That’s what other adults and other influencers can give you when you’re a kid, and in turn value as you grow up.


Likewise I had brothers who immersed themselves with music and youthful volunteering, CFA and local community events. Other community driven people took them under their wing, got a kick out of seeing them bloom, celebrated their involvement and encouraged them to soar.

Our parents gave us a great start, then they let go and trusted in these others adults to polish and shine values, opinions, passions and pursuits


International studies have shown us that we learn through modelling others.

As we grow as young people we come to understand what socially acceptable behaviour is and what isn’t, as well as learning strategies for achieving goals. I reckon my kids are absorbing this at their camps this week.

Role models offer out-standing opportunities and challenges as discussed in Tomorrow’s Change Makers: Reclaiming the Power of Citizenship for a New Generation

In her book Dr. Marilyn Price-Mitchell documents how families, schools, and communities play critical roles in raising and mentoring tomorrow’s citizens. Relationships, experiences, and challenges shaped young lives of contributions, service, civic engagement, and commitment to causes bigger than themselves.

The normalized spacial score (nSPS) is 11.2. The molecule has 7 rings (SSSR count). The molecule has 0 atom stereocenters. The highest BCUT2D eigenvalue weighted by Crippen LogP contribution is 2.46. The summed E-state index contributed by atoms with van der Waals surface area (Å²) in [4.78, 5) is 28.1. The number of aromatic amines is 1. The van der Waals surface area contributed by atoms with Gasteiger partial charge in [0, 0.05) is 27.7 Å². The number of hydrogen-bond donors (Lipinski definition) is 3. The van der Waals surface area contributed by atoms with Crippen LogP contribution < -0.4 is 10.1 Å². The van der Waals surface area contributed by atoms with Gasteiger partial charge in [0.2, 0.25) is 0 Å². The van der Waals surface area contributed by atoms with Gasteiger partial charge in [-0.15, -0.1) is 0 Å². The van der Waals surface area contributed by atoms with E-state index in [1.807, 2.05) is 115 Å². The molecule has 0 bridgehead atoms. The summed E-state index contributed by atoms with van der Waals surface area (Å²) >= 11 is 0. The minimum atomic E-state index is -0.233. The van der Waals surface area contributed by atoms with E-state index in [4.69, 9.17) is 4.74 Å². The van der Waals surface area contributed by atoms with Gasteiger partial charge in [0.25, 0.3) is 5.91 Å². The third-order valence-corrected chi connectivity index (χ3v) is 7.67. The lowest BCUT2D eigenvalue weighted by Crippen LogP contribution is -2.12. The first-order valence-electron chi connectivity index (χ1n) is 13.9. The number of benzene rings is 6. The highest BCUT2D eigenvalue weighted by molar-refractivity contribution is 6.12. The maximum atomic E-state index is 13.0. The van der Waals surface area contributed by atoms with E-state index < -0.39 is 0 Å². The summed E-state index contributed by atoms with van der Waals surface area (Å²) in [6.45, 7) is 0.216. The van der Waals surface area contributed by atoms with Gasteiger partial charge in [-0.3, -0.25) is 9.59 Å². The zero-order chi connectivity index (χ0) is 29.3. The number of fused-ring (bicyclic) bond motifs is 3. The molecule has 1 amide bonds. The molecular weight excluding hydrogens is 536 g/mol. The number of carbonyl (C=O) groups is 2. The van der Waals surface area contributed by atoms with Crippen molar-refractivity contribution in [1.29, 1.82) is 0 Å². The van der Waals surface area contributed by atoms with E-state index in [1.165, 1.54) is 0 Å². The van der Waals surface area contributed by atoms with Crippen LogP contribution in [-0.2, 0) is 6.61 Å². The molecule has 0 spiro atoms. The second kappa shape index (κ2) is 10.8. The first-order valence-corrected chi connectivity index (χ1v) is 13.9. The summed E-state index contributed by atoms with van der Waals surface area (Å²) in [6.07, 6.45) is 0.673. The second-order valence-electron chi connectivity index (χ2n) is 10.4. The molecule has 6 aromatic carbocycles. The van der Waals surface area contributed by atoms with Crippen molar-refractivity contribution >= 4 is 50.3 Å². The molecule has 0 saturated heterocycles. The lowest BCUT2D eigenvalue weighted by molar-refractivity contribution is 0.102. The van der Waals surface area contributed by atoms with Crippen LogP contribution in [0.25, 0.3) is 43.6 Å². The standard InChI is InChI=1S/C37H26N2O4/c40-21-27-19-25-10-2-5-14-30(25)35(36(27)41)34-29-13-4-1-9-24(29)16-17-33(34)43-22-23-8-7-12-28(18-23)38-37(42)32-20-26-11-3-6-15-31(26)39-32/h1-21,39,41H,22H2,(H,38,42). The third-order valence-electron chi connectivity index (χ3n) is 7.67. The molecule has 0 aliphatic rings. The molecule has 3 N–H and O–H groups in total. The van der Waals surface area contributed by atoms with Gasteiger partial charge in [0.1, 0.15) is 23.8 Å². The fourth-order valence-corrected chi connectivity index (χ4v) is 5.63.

Yep, community can do that.

In recent years I’ve been pretty focussed on paying that forward to my community as well, as I’ve mentored young up-and-comers in communications, marketing and PR. I’ve been energised by their gradual success and direction as I’ve been one of many to help them discover what they offer the world as I’ve given them a gentle, reassuring push from behind. I thank their parents for trusting me with them. They’re confidence is something that excites me and allows me to reflect as well.

I hope my kids push those buttons in other people’s lives.

I understand from all my reading, and from my own childhood that the key to raising a well-rounded child is to establish a solid support system at home so that he / she grows up satisfied with their achievements and ambitions.

Then you have to let go, and trust in others to steer them and prod them along.


So as I wander past my 8 and 11 yo’s vacant  bedrooms I can happily admit that, sure, I’m missing them, but  I’m more excited  about the kids who will be returned to us after camp. I can’t wait to be exposed to their new worlds, and I thank every single person who steps  in their path or nudges them from behind.

It’s a grand old thing to collectively contribute to the gown-ups our kids will become. May we all go forth and pay it forward to someone else’s child.